Art historian John Armstrong and pop philosopher Alain de Botton have their theories about curating as well, spelled out in their book, Art as Therapy (Phaidon). The title is wonderfully concise, placing it firmly within de Botton’s series of self-help books (How Proust can change your Life, The Architecture of Happiness). Instead of museum curators focussing on the forces of history and art history that have shaped the world for centuries and more, Messrs. Armstong and de Botton think museums should instead be devoted to helping us solve our personal problems. Learning is set aside for a lot of self-centered sentiment, all of it generic and only marginally relevant. Amazingly enough, the National Gallery, London, and the Stedeljik Museum in Amsterdam allowed galleries to be temporarily re-labelled to conform to this vision, with very mixed results. I read the book from cover to cover, at times holding it at arms length while shouting obscenities. It’s 351 pages of narcissistic twaddle, one of the worst art books in recent memory, and saved from utter damnation solely because the authors insist on writing intelligibly. Had they gone the art world jargon route, a few more people might have been seduced by polysyllables into believing there’s something there. Curating is the marshaling and selecting of ideas. Specifics can speak volumes, open up the world to us; Armstrong and de Botton would replace it with the wishy-washiest of consolations, a “There, there,” and a pat on the back.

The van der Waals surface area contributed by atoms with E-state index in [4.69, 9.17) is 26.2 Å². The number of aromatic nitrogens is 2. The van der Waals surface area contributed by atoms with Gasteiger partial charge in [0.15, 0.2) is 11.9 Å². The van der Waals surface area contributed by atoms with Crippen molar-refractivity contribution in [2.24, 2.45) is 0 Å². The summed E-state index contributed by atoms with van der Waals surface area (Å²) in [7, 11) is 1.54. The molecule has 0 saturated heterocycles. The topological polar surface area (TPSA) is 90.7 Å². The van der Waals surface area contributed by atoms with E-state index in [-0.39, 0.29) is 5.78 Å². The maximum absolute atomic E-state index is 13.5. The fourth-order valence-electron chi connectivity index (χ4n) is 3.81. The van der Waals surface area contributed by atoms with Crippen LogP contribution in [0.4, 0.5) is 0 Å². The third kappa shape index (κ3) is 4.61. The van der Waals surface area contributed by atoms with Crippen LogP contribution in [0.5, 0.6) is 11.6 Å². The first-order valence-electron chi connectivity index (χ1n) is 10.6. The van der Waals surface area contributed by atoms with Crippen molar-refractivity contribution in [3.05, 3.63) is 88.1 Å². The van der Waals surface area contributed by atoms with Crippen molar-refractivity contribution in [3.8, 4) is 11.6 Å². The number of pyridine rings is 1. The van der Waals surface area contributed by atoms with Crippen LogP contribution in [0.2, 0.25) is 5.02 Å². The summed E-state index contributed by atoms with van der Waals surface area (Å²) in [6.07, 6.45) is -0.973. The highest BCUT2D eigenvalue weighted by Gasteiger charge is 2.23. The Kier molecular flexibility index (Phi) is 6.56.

But suppose you are a well-adjusted individual, not seeking counseling from the art around you. Olafur Eliasson comes to your rescue with Your Guide, advising you to bounce randomly around the galleries like an asteroid, or play mild games with your friends (You will need to bring a friend). Eliasson inverts the role of curator; instead of building connections from one artwork to another, he plots ways to guide the viewer to combat ennui, creating a descant to the exhibition’s melody. Like Obrist, Eliasson seems to feel that traditional exhibitions require something to complement or augment them, or at worst assuage boredom in a playful fashion. This guide is applicable anywhere, not just in an art context; I can think of so many occasions that would be improved with a little distracting counterpoint. Eliasson appears in every category, looking slightly professorial, to explain each concept. What could be a gently Dada-esque interruption, a Yoko Ono piece performed by bored or curious visitors, becomes a bit dull itself, a game to supplement either poor curating or a mind unable to focus on its surroundings. It’s fun, but fun on a fairly simple level, and runs contrary to most of the reasons people find themselves in art shows in the first place. Eliasson brings this welcome sense of play from the app world to the art world with limited but only somewhat worthwhile results. The reason for this intervention? From the description of the app: “A daily flood of images tends to dull our senses; in a museum, we often take just a few seconds to contemplate a work of art. Olafur Eliasson attempts to counteract such perceptual desensitization.” An admirable goal, and one that has been of concern to the art world, exemplified by Walter Benjamin’s The Work of Art in the Age of Mechanical Reproduction (1936) and John Berger’s Ways of Seeing (1972). The description continues: “Eliasson encourages users to take in their environments – whether in a museum or in everyday life – in new ways. We are called upon to experience encounters with art in unfamiliar and fundamentally different ways. While a typical exhibition guide supplies viewers with information and answers to anticipated queries, Eliasson poses problems and invites visitors to trust their own senses.” Okay, good intentions, if frustrating to a curator or museum director who rather hopes that visitors will look at the art. The key is in a phrase from the description, “habitual patterns of vision.” This links us to Benjamin and Berger, noting that constant exposure blunts experiential impact. We are flooded with images until they no longer contain their original context or any context at all, becoming just visual white noise. In a museum, we risk falling into museum habits, and march through like so many culture zombies. Eliasson does not, as Armstrong and de Botton do, offer a new paradigm for viewing art, but rather a palate cleanser, a temporary break that can reopen eyes dulled from repetition. Though it’s hardly an essential, and would prove annoying to some, the app reminds us that there is always room for play, and good reason at times for breaking out of habit.